I'd like to try an English Muffin Bread recipe, which makes two loaves, but I only have one pan. I assume that I can simply cut the ingredients in half, but the one thing I'm unsure of is rising time. The instructions read:

Grease two 8½ by 4½-inch loaf pans and dust with cornmeal. Combine flour, yeast, sugar, salt, and baking soda in large bowl. Stir in hot milk until combined, about 1 minute. Cover dough with greased plastic wrap and let rise in warm place for 30 minutes, or until dough is bubbly and has doubled.

If I cut the recipe in half, do I need to modify the 30m rising time?


1 Answer 1


What to do

A dough should be generally risen by size anyway, not by time. But it is also very forgiving, so it will probably still give you decent edible bread if you do it by time.

The best way is to wait until it has doubled, no matter what the clock shows. But you insist on going by the clock, don't change the time, wait the 30 minutes. It may be underproofed (with such a short time given by the recipe, there is virtually no chance of overproofing it), but the same would have happened if you were using the original amounts and going by the clock.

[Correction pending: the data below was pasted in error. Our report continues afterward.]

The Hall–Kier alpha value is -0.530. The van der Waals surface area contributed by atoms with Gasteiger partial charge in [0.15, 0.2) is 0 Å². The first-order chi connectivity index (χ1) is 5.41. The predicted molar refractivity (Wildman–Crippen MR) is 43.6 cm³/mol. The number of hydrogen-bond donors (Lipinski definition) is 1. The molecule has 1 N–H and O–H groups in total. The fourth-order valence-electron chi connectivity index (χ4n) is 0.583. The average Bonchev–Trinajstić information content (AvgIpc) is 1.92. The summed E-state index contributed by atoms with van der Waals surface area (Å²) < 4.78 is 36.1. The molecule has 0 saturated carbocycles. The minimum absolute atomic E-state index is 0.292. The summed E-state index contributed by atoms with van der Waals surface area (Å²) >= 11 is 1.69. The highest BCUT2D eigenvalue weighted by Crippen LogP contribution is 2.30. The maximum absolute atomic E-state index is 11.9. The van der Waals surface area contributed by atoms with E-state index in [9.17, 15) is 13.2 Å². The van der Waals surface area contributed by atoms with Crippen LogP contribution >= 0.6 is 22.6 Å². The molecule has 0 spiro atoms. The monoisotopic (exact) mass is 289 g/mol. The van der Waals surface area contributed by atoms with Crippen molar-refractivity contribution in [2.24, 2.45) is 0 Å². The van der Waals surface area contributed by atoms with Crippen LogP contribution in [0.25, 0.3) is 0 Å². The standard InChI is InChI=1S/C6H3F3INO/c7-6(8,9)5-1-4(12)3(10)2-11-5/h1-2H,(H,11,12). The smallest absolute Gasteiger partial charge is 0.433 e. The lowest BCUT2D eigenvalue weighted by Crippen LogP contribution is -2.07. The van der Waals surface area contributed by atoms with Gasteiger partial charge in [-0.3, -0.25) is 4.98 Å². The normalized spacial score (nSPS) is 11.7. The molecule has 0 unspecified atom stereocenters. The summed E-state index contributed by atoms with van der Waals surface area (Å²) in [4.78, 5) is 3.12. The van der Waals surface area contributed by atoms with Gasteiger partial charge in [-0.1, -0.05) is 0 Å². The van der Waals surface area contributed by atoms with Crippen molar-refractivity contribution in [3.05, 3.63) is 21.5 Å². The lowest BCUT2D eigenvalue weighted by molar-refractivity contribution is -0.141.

Dough proofing and time

The rising time for dough at room temperature is not affected by recipe scaling, the time it takes a specific dough to double will be the same regardless of the size of your batch. If the temperature in your proofing container is significantly different from the dough temperature, you will see some effect on rising times with different batch sizes and dough shapes, as the center of the dough will need some time to get to the same temperature as the proofing container, and warmer dough rises quicker than cold dough. This is unlikely to have a measurable effect at dough amounts used by home bakers, especially considering that the possible proofing temperature window is rather narrow.

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